In many states across the country, policymakers are debating whether doctors should be paid significantly more than pharmacies for dispensing the same drug. Policymakers in Georgia adopted new rules to narrow the price difference.
Cambridge, MA (PRWEB) July 08, 2013
New regulations in Georgia reduced prices paid for physician-dispensed drugs by 22-36 percent and many physicians continued to dispense Rx to injured workers, said a new study from the Workers Compensation Research Institute (WCRI).
The study, Impact of Reform on Physician Dispensing and Prescription Prices in Georgia, examines early results of Georgia’s reform, which was effective April 2011, using pre- and post-reform data.
“In many states across the country, policymakers are debating whether doctors should be paid significantly more than pharmacies for dispensing the same drug,” said Dr. Richard Victor, WCRI’s executive director. “Policymakers in Georgia adopted new rules to narrow the price difference. The results of this study show that the new regulations achieved their objective, and did not discourage many physicians from continuing to dispense these drugs at lower prices.”
The reform capped the reimbursement amount for physician-dispensed prescriptions to the average wholesale price (AWP) of the original drug product while continuing to allow physicians to dispense prescriptions. Prior to the rule change, for example, a prescription for ibuprofen cost $0.29 per pill when filled at a pharmacy, but $0.59 when filled at the doctors’ offices.
After the reform, the prices paid to physicians who dispense fell significantly. For example, the average price of physician-dispensed hydrocodone-acetaminophen decreased by 36 percent, from $1.05 per pill in the pre-reform period to $0.67 per pill in the post-reform period. By comparison, during the same time period, the price per pill of the same drug dispensed at a pharmacy changed little from $0.46 to $.0.48 per pill.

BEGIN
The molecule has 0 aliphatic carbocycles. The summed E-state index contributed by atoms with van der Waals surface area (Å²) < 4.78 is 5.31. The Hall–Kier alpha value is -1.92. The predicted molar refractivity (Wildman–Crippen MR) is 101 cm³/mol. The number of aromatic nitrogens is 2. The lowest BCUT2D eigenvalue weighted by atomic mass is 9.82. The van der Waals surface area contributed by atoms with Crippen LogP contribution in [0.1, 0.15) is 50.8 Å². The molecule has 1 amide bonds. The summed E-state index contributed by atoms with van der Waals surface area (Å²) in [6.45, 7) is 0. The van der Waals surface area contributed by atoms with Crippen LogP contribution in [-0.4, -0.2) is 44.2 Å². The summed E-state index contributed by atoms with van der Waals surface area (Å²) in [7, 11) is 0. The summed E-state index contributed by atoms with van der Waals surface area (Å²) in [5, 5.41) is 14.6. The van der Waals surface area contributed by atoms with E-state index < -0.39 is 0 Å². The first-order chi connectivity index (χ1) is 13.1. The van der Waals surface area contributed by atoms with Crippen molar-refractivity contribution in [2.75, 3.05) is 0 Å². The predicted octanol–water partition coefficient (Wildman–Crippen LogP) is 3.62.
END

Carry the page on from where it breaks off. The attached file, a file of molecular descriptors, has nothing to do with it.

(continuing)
The data used in this analysis of Georgia’s pharmacy fee schedule reform are from payors in Georgia that represent 34 percent of the claims in the state. The pre-reform data consist of claims from 3,132 injured workers with more than one week of lost time. These claims arose between April 1, 2010, and September 30, 2010, with 17,967 prescriptions filled through March 31, 2011. The post-reform data consist of 2,998 claims that arose between April 1, 2011, and September 30, 2011, with 15,804 prescriptions filled through March 31, 2012.
Click on the following link to purchase this study: http://www.wcrinet.org/result/impact_of_reform_phys_disp_ga_result.html.
The Workers Compensation Research Institute (WCRI) is an independent, not-for-profit research organization based in Cambridge, MA. Founded in 1983, the WCRI is recognized as a leader in providing high-quality, credible, and objective information about public policy issues involving workers' compensation systems. WCRI's diverse membership includes employers; insurers; governmental entities; managed care companies; health care providers; insurance regulators; state labor organizations; and state administrative agencies in the U.S., Canada, Australia, and New Zealand. For more information, visit: http://www.wcrinet.org.